Image credit Julius Shulman (1910–2009), photographer, Pierre Koenig, architect, Stahl House (Case Study House #22), Los Angeles, 1960 © J. Paul Getty Trust. Used with permission. Julius Shulman Photography Archive, Research Library, Getty Research Institute (2004.R.10
The Los Angeles County Museum of Art
5905 Wilshire Boulevard
CA 90036 Los Angeles
T 323 857-6000
| Published ||April 5, 2012 at 05:55pm|
| Seen ||881 times|
California Design, 1930–1965:
The Los Angeles County Museum of Art, Design, Los Angeles, United-States
Monday October 1, 2012 - Sunday June 3, 2012 - Event ended.
This exhibition is the first major study of California midcentury modern design. With more than 300 objects—furniture, ceramics, metalwork, fashion and textiles, and industrial and graphic design—the exhibition examines the state’s role in shaping the material culture of the entire country.
Organized into four thematic areas, the exhibition aims to elucidate the 1951 quote from émigré Greta Magnusson Grossman that is incorporated into the exhibition’s title: California design “is not a superimposed style, but an answer to present conditions…It has developed out of our own preferences for living in a modern way."
Pacific Standard Time is an unprecedented collaboration of more than sixty cultural institutions across Southern California, coming together to tell the story of the birth of the LA art scene. Initiated through grants from the Getty Foundation, Pacific Standard Time will take place for six months beginning October 2011.
“California is America, only more so,” the author Wallace Stegner famously declared in 1959. Throughout most of the twentieth century, the state symbolized the good life in America. After 1945 a burgeoning, newly prosperous population—intoxicated by the power to purchase after the deprivation years of the Great Depression and the wartime rationing of goods—turned the state into America’s most important center for progressive architecture and furnishings. This exhibition explores how the California of our collective imagination—a democratic utopia where a benign climate permitted life to be led informally and largely outdoors—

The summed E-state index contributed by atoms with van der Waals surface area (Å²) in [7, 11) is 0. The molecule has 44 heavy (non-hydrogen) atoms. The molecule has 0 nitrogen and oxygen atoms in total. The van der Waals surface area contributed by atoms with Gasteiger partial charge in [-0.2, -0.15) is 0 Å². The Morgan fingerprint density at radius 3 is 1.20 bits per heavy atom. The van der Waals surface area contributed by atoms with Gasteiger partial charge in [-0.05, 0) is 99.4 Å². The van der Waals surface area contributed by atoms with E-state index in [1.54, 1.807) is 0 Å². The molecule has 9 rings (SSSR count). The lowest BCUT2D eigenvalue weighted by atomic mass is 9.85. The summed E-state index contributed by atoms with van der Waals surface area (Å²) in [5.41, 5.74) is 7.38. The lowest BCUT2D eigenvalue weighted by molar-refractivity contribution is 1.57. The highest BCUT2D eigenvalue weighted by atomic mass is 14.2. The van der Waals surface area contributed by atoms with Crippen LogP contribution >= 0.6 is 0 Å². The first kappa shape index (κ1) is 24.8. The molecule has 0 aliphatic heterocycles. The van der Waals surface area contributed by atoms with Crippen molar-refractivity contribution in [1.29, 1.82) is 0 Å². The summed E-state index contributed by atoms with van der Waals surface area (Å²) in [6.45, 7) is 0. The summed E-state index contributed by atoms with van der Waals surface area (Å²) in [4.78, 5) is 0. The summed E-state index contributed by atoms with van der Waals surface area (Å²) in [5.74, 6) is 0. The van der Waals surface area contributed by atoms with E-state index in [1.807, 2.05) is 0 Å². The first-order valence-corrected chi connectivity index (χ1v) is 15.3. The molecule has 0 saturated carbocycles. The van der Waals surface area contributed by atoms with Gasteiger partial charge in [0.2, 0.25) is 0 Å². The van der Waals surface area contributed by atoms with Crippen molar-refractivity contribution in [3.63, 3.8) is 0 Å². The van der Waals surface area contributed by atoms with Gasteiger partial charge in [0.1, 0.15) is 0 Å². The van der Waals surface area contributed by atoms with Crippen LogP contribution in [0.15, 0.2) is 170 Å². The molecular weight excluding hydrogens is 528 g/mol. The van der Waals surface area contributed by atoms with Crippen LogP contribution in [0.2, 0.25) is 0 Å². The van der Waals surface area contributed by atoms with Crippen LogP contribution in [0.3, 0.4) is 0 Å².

was translated into a material culture that defined an era.
To illustrate how California provided the ideal environment for modernism to flourish in a way particular to the state, the exhibition is divided into four sections: “Shaping,” “Making,” “Living,” and “Selling.”
The exhibition was organized by the Los Angeles County Museum of Art and funded through a lead grant from The Getty Fondation.
Additional funding was provided by the Henry Luce Foundation, Debbie and Mark Attanasio, Martha and Bruce Karsh, and LACMA's Decorative Arts and Design Council.
The accompanying 360-page catalogue, edited by Wendy Kaplan, is copublished by LACMA and MIT Press, and features essays by Kaplan and Bobbye Tigerman, along with other leading architecture and design historians.